What a dog in Florida can teach us about maximizing the creativity and impact of your video communications.
I met a Jack Russell terrier in Panacea, FL (population 937) on Spring Break last week. He was hanging out at the intersection near the gas station at the end of our street.
My wife was worried he’d get hit by a car, so I whistled and said, “Come here, Buddy” in my friendliest voice. When he heard me, he jogged straight over and didn’t flinch when I bent down to pet him.
He had on a bright orange collar with a shiny brass nameplate. Jodi asked if there was a number we could call or an address for where he belonged. Neither of us wanted to see him get hit by a car and wanted to get him home safely.
There was a phone number, but when I read what was inscribed above it, I couldn’t help but laugh. It said:
I’M FREDDIE MAC.
LEAVE ME ALONE.
I WILL GO HOME.
What if your audience wants to be left alone?
In a world where consumers can adopt a “leave me alone” mentality, people are struggling to differentiate their company and break through more than ever before.
Through our custom branded content and original filmmaking, we’re fortunate to work with an array of founders, executives, marketers, and agencies. The people who work with us have one thing in common: they are on a mission that is too important — or different — to trust to an ordinary video production company.
We believe it’s impossible to create inspiring work with uninspiring vendors. By leveraging the power of emotional connections with the people within the organization, we humanize companies. Our process includes:
1. Starting with in-depth interviews about them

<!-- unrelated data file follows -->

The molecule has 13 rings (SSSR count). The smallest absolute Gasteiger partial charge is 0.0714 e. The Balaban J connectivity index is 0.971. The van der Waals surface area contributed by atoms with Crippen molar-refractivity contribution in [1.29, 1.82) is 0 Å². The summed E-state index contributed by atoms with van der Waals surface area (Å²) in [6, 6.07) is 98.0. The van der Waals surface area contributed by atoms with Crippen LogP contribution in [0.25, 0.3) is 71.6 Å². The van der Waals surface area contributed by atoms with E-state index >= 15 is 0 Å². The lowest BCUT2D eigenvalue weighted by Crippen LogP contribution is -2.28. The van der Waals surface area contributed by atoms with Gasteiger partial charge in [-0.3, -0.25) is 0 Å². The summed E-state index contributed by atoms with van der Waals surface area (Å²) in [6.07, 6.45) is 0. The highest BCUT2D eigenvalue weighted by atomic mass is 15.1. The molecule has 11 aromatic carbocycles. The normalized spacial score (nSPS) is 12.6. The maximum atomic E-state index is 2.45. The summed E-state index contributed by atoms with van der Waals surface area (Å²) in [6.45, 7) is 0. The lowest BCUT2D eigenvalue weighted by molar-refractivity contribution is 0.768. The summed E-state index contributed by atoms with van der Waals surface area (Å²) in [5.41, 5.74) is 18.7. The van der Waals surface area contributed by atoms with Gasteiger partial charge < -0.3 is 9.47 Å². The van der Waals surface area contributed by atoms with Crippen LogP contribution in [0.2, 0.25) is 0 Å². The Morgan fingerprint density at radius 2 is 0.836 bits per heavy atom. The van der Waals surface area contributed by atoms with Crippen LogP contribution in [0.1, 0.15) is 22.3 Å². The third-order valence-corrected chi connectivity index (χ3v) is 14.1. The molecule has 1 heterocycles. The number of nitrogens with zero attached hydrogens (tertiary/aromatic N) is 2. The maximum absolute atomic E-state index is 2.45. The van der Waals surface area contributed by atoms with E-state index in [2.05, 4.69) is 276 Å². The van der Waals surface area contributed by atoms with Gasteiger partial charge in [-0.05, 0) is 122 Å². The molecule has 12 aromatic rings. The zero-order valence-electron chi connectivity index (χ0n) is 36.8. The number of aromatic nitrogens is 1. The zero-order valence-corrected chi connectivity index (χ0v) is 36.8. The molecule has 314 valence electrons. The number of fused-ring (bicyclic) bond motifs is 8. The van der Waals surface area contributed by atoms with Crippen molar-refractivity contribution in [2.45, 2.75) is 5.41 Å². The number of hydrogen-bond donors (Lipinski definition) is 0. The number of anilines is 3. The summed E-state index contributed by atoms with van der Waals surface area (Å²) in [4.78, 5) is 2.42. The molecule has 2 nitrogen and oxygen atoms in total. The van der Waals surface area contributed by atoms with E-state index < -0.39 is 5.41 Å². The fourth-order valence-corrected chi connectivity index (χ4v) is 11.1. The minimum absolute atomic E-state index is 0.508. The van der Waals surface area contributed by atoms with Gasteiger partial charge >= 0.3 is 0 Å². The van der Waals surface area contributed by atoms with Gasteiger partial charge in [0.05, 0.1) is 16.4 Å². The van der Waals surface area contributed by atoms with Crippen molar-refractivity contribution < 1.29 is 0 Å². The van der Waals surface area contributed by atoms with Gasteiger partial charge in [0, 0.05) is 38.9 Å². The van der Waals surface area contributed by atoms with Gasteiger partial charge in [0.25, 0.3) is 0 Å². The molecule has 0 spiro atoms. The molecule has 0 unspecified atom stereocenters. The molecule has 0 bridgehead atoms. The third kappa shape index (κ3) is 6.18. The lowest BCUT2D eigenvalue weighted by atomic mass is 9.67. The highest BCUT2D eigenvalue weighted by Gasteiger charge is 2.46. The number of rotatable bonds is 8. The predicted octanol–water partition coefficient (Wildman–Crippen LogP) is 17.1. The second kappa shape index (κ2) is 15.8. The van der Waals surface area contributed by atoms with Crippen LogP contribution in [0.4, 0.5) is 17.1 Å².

2. Exploring their competition, culture, and audience
3. Sharing the spark within what we heard
4. Collaboratively editing the narratives and takeaways
5. Delivering cinematic films to share with the world.
Back to Panacea
While at the beach, I read quite a bit, including the news about Droga5 being acquired by Accenture. Juxtaposed with this, I was keeping up on #Slack and incredibly impressed by the insane levels of creativity and productivity flowing out of our team. From the Way Out West films that are currently in post-production to the Aflac film we’re currently shooting, 2019 is off to a scorching start.
It was particularly interesting to be consuming this information in a place called Panacea. Named after the Greek goddess of universal remedy, it means a solution or cure for all difficulties.
Which made me think of Freddie Mac
Here is a dog that lives within the natural boundaries of an island: a bridge, a marsh, and an ocean. As a result, he has the freedom to roam and explore a world of adventure stretched along two miles of sleepy beachside road. To see him is to see pure joy.
Freddie Mac wouldn’t be the same happy-go-lucky dog if confined to a fenced yard. I can imagine him pacing the perimeter yearning to walk along the water’s edge, receive pets from strangers buying ice at the gas station, and visit with neighbors strolling down the bike path. He’d be miserable.
The same applies to creatives. Freedom and inspiration and natural boundaries (like a strong brief) are what they need, not strict rules and stifling bureaucracy. They should confidently represent the voice and needs of the consumer, not merely a profit center or a box on an org chart. They’re most effective when issued big challenges, given space to explore, and left to use their imagination.
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